Pine beetle theatens B.C. growth

The trillions of mountain pine beetles eating their way through British Columbia's forests could also gnaw away a significant chunk of the province's economy, according to a new report commissioned by the Business Council of B.C.

The current beetle epidemic is expected to kill 80% of the province's pine, leaving in its wake enormous tracts of wood that can't profitably be turned into lumber and a dramatically shrunken forest industry. Ultimately, the report found, that could lead to a 20%-to-40% reduction in the province's interior forest industry.

As a result, B.C.'s economic base could contract between 3.8% and 7.6%, enough that the report's author, Don Wright, former B.C. deputy minister of forests, said one of the country's rosiest economies could be at risk of a future recession.


B.C. looks to tree debris for electricity

Aiming to unlock the energy-generating potential of its iconic forests, British Columbia is weighing new policies that would encourage companies to buy debris left over from logging operations to use as fuel in power plants.

The policies, which have been discussed at meetings between government, industry and provincially owned B.C. Hydro in recent months, are part of an emerging bio-energy strategy that should be in place by mid-January, says provincial Forests Minister Rich Coleman.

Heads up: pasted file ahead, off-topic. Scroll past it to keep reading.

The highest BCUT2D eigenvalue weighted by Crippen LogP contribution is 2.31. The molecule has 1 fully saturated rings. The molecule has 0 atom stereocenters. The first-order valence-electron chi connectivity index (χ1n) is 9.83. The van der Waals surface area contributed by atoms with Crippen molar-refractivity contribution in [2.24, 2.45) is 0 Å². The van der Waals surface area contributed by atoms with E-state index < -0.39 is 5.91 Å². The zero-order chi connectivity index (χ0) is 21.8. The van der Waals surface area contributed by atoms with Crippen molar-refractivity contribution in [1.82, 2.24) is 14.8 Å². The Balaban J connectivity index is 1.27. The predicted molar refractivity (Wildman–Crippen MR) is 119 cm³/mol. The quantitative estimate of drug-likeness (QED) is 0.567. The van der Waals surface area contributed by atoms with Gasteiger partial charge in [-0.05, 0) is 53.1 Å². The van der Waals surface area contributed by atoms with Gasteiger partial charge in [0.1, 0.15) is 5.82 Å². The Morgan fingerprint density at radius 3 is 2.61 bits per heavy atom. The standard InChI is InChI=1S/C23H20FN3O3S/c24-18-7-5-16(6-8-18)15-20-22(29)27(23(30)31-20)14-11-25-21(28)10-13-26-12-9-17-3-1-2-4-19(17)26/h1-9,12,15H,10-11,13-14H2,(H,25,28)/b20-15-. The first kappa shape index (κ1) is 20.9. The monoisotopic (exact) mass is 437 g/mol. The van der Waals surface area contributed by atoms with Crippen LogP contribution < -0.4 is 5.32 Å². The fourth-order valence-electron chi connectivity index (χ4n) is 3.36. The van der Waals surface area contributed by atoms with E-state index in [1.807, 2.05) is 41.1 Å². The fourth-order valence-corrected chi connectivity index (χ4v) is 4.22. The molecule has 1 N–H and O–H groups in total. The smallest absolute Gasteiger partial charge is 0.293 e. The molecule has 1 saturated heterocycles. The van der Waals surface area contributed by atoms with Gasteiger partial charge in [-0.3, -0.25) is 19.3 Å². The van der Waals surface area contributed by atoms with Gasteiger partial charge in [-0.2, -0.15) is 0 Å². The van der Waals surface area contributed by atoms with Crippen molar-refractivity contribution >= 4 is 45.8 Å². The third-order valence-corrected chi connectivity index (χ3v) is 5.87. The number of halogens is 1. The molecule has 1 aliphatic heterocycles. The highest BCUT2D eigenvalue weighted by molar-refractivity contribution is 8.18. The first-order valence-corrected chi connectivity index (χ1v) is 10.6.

A key part of that plan is tapping the power potential of wood left behind by logging operations – a pile that's only going to get bigger as the province's record pine beetle infestation runs its course. Over time, beetle-killed trees warp, dry and split, making them less valuable or useless as lumber.

Beetle's impact immense

The mountain pine beetle will shrink B.C.'s Interior forest industry by up to 40 per cent, a new study says.

The beetle infestation will cut traditional forest-sector activity by 20 to 40 per cent over the next five to 25 years, according to the paper by former deputy forests minister Don Wright.


Wood-waste power plant proposal signed

Cheslatta Forest Products and Pristine Power announced today they signed an agreement to build a proposed $40-million energy plant in northern B.C. that uses wood waste, and possibly beetle-killed timber.